How to overcome the gaps in behavioral health

National attitudes have greatly shifted over the last 25 years towards the idea that mental and emotional well-being are vital to a person’s overall health. Today, nearly six in ten Americans have sought or want to seek mental health care for themselves or someone they love. While stigma and costs persist as primary barriers to progress for solving the mental health crisis, the key issue—as we have increasingly come to understand in the healthcare field—is lack of access.

In a 2014 study, researchers found that patients had an estimated wait time of 25 days before seeing a psychiatrist—and this study only observed urban areas, where care providers of all kinds are typically more abundant. Meanwhile, 80 percent of rural counties in the United States don’t have a single psychiatrist. Since 1995, there has only been a 12 percent increase in psychiatrists, and only 4 percent of current medical residents go into psychiatry—these rates are far outpaced by population growth nationwide.

With millennials and generation Z seeking more mental health services than previous generations, the problem of access is not going away anytime soon, and it may worsen without proper incentives or strategies in place. In the meantime, it’s important to understand how practitioners can leverage existing technologies to address and overcome this gap in patient access to licensed behavioral health specialists.

In many cases where the availability of behavioral health specialists is sparse, the onus falls on the primary care provider to offer stopgap solutions. Fortunately, digital tools exist that primary clinicians can use to bridge this divide and make the handoff to behavioral health specialists smoother.  Mobile apps are becoming increasingly sophisticated in their ability to tackle the issue of access and provide tools and assessments that empower both clinicians and patients.

In speaking with a colleague, she shared the recent experience of treating a patient with medication for ADHD, but their symptoms are worsening. Her patient also reports poor sleep and worsening appetite. She referred the patient to a local psychiatrist to evaluate a comorbid behavioral health issue, only to discover their next available appointment is two months from now. But what if the physician was then informed of a possible new diagnosis through tools helping her patient to proactively manage symptoms and track their mood by answering standardized clinical questionnaires. She may then pivot to refer the patient to a social worker or other behavioral health specialist in the meantime. Additionally, the physician can share these standardized assessment results with the psychiatrist before the visit, giving them information that is clinically useful in prescribing and managing multiple psychiatric medications.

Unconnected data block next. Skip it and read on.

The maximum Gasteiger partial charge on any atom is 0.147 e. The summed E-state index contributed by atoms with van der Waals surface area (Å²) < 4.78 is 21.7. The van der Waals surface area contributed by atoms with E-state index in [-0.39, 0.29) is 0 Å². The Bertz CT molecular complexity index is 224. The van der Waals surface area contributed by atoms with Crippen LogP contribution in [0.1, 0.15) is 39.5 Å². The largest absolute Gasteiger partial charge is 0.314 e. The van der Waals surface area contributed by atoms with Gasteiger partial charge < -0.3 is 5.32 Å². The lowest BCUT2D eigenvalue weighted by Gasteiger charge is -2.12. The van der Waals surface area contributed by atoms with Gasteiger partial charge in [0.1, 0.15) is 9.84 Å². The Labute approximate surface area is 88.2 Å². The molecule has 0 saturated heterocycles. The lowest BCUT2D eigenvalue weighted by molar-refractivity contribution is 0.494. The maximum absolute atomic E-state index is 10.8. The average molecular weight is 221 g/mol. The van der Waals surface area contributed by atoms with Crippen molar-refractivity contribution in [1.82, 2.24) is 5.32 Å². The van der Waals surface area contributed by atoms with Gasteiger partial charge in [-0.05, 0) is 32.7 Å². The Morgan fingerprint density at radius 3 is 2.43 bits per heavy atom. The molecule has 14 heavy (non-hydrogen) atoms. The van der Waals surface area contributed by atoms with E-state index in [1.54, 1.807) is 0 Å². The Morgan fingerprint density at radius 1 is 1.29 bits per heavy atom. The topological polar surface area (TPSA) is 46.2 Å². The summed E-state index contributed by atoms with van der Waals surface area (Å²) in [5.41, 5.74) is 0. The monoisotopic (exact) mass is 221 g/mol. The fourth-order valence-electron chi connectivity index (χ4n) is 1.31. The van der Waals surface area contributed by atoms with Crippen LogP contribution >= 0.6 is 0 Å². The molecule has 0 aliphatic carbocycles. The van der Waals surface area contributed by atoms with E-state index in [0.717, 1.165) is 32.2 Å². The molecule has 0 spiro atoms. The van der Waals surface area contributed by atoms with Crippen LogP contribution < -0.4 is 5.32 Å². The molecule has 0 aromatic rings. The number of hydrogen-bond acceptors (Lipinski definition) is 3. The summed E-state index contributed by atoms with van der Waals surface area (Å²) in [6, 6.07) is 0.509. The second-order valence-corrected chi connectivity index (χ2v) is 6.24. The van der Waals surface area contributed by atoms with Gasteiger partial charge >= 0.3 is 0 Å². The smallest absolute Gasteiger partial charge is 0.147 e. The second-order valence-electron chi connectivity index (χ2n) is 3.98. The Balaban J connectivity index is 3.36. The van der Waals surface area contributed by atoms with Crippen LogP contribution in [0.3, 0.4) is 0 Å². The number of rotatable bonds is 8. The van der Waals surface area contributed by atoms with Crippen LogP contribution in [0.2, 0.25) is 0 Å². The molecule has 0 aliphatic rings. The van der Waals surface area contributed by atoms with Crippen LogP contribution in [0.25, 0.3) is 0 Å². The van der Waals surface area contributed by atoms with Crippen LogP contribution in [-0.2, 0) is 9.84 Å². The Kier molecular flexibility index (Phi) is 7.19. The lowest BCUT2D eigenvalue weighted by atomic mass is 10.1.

As digital tools and upstart companies continue to emerge and fill the gaps across the continuum of care, health care practitioners will need to assess, integrate, and commit to such tools in the name of finding creative solutions to the intractable problem of access. Failure to do so means that patients, especially those with elevated risks, will continue to get lost in the shuffle as they try to navigate an increasingly complex healthcare system.  Moreover, digital solutions allow more optimized care coordination, whereby primary care providers and other non-behavioral specialists can reduce the burden on behavioral health specialists by managing lower-risk patients. The specialists can then concentrate their practice on more severe cases and establish capacity for timely intervention for emergency cases.

Not only will technology help address issues arising from inadequate access of patients to behavioral health specialists, but it will also strengthen communication between specialists and primary care providers for better care coordination. In the constantly changing environment that is health care, we must seek to implement solutions that increase the capacity of every link in the chain of care delivery. After all, the problem of access in behavioral health is not going anywhere.

Michael Consuelos is a pediatrician, health care executive, and an advisor, NeuroFlow.

Image credit: Shutterstock.com

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